I'm looking forward to BarCampBankLondon4 on Monday, where we'll be exploring the impact of complementary currencies on the financial services landscape and the kinds of financial organisations needed for the new economy.
At the heart of many initiatives is the ability to cost-effectively and efficiently match those with surplus resources - e.g. cash or time - with those who need it, in a form that is consumable and takes account of the risks/rewards to both parties.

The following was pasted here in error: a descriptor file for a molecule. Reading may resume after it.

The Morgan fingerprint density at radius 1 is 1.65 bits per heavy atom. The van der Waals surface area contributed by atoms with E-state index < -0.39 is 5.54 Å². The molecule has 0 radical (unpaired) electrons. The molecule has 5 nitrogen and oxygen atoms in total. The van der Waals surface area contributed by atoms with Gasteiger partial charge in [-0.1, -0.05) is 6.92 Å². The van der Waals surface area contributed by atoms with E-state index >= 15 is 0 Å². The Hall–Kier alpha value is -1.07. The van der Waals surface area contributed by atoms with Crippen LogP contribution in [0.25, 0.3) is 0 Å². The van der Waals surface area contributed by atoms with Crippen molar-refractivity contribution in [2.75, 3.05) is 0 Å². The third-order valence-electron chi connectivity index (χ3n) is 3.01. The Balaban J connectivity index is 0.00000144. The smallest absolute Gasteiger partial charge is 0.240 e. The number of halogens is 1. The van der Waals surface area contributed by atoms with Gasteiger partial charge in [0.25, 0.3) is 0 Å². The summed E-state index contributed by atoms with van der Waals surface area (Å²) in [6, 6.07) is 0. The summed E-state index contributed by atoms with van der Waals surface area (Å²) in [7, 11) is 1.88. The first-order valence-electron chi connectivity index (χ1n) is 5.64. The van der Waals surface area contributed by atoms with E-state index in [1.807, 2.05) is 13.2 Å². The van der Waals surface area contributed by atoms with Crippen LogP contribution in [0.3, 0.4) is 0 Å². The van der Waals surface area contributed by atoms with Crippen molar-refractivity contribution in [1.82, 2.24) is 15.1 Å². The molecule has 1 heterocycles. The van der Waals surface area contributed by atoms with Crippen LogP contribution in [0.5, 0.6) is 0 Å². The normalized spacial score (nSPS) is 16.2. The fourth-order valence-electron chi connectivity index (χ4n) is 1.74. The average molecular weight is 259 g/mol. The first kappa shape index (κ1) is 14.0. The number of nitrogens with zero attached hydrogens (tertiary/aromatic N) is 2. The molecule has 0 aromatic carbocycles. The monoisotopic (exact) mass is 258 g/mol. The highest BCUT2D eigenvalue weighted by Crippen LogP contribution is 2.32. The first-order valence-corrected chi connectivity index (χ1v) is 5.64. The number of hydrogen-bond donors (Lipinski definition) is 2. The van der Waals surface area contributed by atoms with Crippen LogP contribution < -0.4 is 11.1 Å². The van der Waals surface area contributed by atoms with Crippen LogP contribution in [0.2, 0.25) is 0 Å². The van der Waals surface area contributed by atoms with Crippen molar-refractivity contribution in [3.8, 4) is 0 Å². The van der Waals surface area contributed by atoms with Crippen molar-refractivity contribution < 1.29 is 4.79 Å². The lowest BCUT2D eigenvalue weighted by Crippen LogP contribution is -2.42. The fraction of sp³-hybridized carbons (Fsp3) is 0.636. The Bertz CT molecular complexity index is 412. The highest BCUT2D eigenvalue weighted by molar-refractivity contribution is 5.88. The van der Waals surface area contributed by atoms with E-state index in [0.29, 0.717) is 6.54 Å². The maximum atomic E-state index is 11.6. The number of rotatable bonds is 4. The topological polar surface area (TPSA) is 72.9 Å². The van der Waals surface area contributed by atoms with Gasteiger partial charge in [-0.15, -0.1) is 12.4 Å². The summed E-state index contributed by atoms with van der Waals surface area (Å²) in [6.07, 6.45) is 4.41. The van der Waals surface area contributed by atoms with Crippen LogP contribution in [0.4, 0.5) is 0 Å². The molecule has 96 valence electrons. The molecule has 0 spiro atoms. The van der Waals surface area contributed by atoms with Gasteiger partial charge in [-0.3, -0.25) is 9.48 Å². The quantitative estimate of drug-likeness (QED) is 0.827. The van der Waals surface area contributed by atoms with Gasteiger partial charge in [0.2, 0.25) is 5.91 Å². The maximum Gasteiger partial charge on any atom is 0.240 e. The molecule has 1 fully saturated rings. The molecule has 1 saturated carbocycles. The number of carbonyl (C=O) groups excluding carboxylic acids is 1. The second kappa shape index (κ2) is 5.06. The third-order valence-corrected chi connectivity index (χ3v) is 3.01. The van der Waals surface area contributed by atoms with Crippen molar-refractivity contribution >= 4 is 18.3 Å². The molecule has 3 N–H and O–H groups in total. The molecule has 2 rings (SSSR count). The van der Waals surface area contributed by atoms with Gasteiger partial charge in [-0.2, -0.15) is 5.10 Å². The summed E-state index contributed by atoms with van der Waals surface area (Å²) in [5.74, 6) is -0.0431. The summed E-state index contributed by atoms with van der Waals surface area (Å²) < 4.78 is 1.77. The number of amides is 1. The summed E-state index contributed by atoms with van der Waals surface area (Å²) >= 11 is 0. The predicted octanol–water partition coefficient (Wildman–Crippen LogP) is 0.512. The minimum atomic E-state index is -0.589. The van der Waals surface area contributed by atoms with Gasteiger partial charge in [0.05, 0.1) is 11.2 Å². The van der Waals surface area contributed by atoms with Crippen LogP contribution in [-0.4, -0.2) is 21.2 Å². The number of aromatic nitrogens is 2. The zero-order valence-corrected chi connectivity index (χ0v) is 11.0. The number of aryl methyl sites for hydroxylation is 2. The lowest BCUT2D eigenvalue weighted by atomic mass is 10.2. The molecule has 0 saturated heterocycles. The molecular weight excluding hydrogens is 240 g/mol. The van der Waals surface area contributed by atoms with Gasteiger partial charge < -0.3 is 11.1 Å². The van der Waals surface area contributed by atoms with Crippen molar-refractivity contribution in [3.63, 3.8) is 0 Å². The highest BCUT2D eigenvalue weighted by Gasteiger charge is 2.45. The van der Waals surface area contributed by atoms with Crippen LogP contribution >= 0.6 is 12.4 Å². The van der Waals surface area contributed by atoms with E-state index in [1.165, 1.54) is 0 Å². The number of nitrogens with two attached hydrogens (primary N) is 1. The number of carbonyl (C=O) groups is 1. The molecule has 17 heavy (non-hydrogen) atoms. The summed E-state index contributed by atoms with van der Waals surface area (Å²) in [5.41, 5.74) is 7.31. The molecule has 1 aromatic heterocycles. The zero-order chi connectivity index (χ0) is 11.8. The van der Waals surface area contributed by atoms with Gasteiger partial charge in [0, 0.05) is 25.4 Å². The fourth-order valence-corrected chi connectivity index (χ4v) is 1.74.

Liquidity is of course key - without adequate supply and demand there won't be a sustainable market for the resource in question. Yet most of the peer-to-peer initiatives are complementary rather than competitive, which also prompts consideration of the extent to which different initiatives might share platforms to reduce costs and access economies of scale more quickly than if they were separate. That would extend to marketing, customer service as well as the technology. A shared home page and familiar set of market rules could make it easier for more people to participate, perhaps offering voluntary time in one market, donations in another and loans in yet another.